Can it be bad to exercise every day?

Exercising regularly has many positive effects on your health, fitness, and general well-being. But does that mean “a lot helps a lot”? FITBOOK asked the experts when it might be too good.

Sore muscles, sore joints and a really tired body: the phrase “sport is murder” comes to mind when you push your limits again. Is it really the case? FITBOOK spoke with an orthopedist, a nutritionist and fitness trainer, and a nutritionist. And so much in advance – expert answers won’t taste good at all!

Green light for daily sport!

As the orthopedist from Munich physician Dr. Martin Marianowicz ensures that daily training is not a problem. On the contrary: he describes it as the best thing you can do for yourself and your body. “Whoever trains half an hour every day lengthens his life by ten years”, is his daring thesis. But he has plenty of arguments for that too! Sport has positive effects on the circulatory system and the immune system, brain function, muscles and bones, in short: the whole organism. “The joints do not stabilize when sitting. We have a musculoskeletal system, not a ‘stationary system’”, says the expert.

Also interesting: these sports are the gentlest on the joints

Do you want to run every day? Let’s go!

According to Marianowicz, it’s even okay to put on your running shoes every day. “It is not said that joint pains or the like occur,” says the orthopedist. With the right running shoe, even jogging on asphalt isn’t bad for your joints. Someone whose knees or ankles hurt after the race should switch to another discipline. Then p. B. Swimming is very easy on the joints. “If the body doesn’t send any other signals, there’s no reason not to play a sport you enjoy every day,” says Marianowicz.

Also interesting: Scientifically proven trick that makes running easier

That’s what the fitness advisor says.

Online health advisor Maren Naue also finds it positive to increase your heart rate every day to improve your condition, strengthen your body and do something for your immune system. “As long as you don’t always run a half marathon,” she adds. Unlike the doctor, she emphasizes the importance of variation; in her opinion, the most important thing for a balanced workout. “It’s ideal to train cardio one day, upper body muscles the next, and lower body the next.” In Naue’s experience, programs that are too one-sided may actually promote signs of burnout.


Breaks are also part of training…

The experts confirm the benefits of daily sport and also agree on another point: that the regeneration phases are part of the training. So if you don’t make it to the gym, don’t panic: you’ll also benefit from recovery periods. During rest, energy reserves are replenished and stress levels adapt. This means that the body can adapt to a higher level of training.

Also interesting: The correct regeneration after training.

…as well as diet

During sports, the body has an increased energy requirement due to muscular activity, explains nutritionist Sven-David Müller. If you train regularly, you should adjust your nutrient intake accordingly. Otherwise, in the long run, you will not only lose fat tissue, but also muscle mass.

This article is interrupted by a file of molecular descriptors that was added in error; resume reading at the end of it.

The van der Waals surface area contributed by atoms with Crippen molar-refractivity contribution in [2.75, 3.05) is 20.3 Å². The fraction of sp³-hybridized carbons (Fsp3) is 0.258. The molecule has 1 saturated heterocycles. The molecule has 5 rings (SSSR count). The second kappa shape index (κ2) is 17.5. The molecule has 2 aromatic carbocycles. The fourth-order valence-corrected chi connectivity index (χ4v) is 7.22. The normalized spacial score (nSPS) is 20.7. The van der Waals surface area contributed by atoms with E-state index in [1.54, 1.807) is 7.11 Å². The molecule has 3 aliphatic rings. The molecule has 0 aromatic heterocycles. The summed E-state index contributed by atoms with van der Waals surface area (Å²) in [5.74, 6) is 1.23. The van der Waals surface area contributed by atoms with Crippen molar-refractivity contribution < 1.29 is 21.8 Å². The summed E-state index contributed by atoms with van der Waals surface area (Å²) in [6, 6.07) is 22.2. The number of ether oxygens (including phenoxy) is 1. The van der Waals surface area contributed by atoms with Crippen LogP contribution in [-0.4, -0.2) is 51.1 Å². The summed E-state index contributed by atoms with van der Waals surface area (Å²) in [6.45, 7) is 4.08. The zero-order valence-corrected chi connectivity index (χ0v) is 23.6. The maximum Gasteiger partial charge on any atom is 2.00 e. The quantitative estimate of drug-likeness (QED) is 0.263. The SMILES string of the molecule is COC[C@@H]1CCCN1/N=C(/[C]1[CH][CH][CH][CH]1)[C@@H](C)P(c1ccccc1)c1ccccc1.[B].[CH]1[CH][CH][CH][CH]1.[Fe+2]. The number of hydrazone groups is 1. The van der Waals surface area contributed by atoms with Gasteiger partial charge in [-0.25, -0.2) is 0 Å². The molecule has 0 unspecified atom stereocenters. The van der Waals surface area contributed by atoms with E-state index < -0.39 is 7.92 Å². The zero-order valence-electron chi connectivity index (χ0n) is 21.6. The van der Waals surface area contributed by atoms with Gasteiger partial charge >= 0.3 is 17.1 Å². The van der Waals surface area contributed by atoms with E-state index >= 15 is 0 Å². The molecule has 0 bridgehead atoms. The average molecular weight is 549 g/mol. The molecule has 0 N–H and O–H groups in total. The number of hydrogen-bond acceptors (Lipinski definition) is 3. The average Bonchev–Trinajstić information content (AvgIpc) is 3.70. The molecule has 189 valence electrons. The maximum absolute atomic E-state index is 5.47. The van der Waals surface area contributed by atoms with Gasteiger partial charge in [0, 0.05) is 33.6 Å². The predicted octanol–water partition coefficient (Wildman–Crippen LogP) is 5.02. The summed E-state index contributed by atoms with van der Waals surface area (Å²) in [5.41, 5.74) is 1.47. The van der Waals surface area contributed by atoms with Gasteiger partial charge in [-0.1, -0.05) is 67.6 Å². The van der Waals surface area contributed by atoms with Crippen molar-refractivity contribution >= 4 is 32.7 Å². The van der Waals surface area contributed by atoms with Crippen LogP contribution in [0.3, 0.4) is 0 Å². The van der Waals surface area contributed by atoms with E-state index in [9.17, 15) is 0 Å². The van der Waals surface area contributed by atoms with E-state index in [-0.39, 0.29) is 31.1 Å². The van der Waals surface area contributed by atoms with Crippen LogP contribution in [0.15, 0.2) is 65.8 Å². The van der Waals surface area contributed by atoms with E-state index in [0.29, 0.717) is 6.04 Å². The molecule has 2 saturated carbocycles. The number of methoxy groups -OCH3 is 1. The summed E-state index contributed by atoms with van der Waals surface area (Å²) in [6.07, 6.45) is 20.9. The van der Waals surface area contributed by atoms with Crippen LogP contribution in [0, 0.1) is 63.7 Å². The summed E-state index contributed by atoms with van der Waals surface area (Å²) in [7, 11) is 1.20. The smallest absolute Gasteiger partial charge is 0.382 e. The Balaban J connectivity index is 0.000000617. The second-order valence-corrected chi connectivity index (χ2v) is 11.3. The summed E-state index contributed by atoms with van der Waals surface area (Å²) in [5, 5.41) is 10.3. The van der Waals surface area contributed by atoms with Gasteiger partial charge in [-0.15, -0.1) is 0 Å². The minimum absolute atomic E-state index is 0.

“When you sweat, the body loses a lot of zinc and other water-soluble trace elements that are needed to form antioxidants,” explains medical journalist and author Müller (“Sports Nutrition: Need-Based Concepts for Endurance, strength and leisure sports”, double edition). Therefore, drinking a lot is particularly important to increase fluid balance. After all, mineral water is usually mixed with zinc, sodium, potassium, magnesium and other valuable ingredients.

Also interesting: You should eat this before and after exercising

According to Müller, training, although super healthy in the long term, is a situation of oxidative stress for the body in the short term. And the greater the physical effort, the more stress it places on our metabolism. This means: more and more antioxidant enzymes are lost. And in reality they would be responsible for protecting cells from aggressive oxygen compounds that are produced as intermediate products of metabolism (so-called “free radicals”). If free radicals are not captured, the risk of various diseases increases. “Skin changes such as impurities or hair loss can also be a consequence.”

Therefore, to build the body, the fundamental thing is a balanced diet rich in antioxidants before and after exercise. Antioxidants are found in vegetables and fruits of intense colors such as tomatoes, broccoli, peppers or blueberries, as well as as in as well as in various nut and vegetable oils. And don’t be afraid of carbs! “If this nutritional building block is missing, protein, which is highly praised in athlete circles, is excreted from the body unused. I recommend consuming carbohydrates an hour or two before exercise to protect muscles.”

There is no “correct” dose

Sport should challenge, but not overwhelm. Consequently, your own body is the best indicator of how much (daily) training is good for you. Do you feel weak and tired? Then take a day off from sports. It is indisputable that beginners should not overdo it. Daily sessions are also fine at the beginning of your sports career, but they should not last too long. If you want to increase your training, you should observe the following general rule: first train more often, then longer. Anyone who has already built strength and condition can slowly increase the intensity.

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